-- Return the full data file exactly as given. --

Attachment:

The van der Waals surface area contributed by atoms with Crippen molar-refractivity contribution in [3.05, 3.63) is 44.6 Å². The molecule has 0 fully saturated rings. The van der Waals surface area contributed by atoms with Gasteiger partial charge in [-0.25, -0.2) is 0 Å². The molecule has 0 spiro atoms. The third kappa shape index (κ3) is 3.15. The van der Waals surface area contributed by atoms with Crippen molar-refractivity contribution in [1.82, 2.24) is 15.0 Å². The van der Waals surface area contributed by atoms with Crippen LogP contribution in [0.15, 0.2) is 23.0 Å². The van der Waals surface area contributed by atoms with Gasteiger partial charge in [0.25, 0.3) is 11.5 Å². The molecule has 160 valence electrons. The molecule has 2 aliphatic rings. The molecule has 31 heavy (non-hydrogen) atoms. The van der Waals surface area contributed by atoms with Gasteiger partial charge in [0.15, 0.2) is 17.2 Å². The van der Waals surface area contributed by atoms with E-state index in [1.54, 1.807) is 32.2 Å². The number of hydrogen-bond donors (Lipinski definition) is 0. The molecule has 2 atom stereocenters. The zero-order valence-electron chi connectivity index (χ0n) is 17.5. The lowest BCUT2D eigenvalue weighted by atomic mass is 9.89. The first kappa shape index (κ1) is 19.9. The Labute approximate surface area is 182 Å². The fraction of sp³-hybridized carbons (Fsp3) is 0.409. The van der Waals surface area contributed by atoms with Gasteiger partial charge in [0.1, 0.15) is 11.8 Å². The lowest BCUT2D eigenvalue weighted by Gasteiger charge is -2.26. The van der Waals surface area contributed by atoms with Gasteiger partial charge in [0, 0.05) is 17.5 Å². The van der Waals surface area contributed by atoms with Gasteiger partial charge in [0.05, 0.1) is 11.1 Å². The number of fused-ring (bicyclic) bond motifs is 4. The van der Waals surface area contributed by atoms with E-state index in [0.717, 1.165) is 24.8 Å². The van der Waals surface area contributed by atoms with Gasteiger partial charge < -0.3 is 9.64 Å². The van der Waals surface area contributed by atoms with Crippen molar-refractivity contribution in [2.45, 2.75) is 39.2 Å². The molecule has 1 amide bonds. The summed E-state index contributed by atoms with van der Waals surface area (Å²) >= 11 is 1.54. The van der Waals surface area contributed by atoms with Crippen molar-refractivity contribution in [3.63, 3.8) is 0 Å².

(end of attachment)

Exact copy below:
The van der Waals surface area contributed by atoms with Crippen molar-refractivity contribution in [3.05, 3.63) is 44.6 Å². The molecule has 0 fully saturated rings. The van der Waals surface area contributed by atoms with Gasteiger partial charge in [-0.25, -0.2) is 0 Å². The molecule has 0 spiro atoms. The third kappa shape index (κ3) is 3.15. The van der Waals surface area contributed by atoms with Crippen molar-refractivity contribution in [1.82, 2.24) is 15.0 Å². The van der Waals surface area contributed by atoms with Crippen LogP contribution in [0.15, 0.2) is 23.0 Å². The van der Waals surface area contributed by atoms with Gasteiger partial charge in [0.25, 0.3) is 11.5 Å². The molecule has 160 valence electrons. The molecule has 2 aliphatic rings. The molecule has 31 heavy (non-hydrogen) atoms. The van der Waals surface area contributed by atoms with Gasteiger partial charge in [0.15, 0.2) is 17.2 Å². The van der Waals surface area contributed by atoms with E-state index in [1.54, 1.807) is 32.2 Å². The number of hydrogen-bond donors (Lipinski definition) is 0. The molecule has 2 atom stereocenters. The zero-order valence-electron chi connectivity index (χ0n) is 17.5. The lowest BCUT2D eigenvalue weighted by atomic mass is 9.89. The first kappa shape index (κ1) is 19.9. The Labute approximate surface area is 182 Å². The fraction of sp³-hybridized carbons (Fsp3) is 0.409. The van der Waals surface area contributed by atoms with Gasteiger partial charge in [0.1, 0.15) is 11.8 Å². The lowest BCUT2D eigenvalue weighted by Gasteiger charge is -2.26. The van der Waals surface area contributed by atoms with Gasteiger partial charge in [0, 0.05) is 17.5 Å². The van der Waals surface area contributed by atoms with Gasteiger partial charge in [0.05, 0.1) is 11.1 Å². The number of fused-ring (bicyclic) bond motifs is 4. The van der Waals surface area contributed by atoms with E-state index in [0.717, 1.165) is 24.8 Å². The van der Waals surface area contributed by atoms with Gasteiger partial charge < -0.3 is 9.64 Å². The van der Waals surface area contributed by atoms with Crippen molar-refractivity contribution in [2.45, 2.75) is 39.2 Å². The molecule has 1 amide bonds. The summed E-state index contributed by atoms with van der Waals surface area (Å²) >= 11 is 1.54. The van der Waals surface area contributed by atoms with Crippen molar-refractivity contribution in [3.63, 3.8) is 0 Å².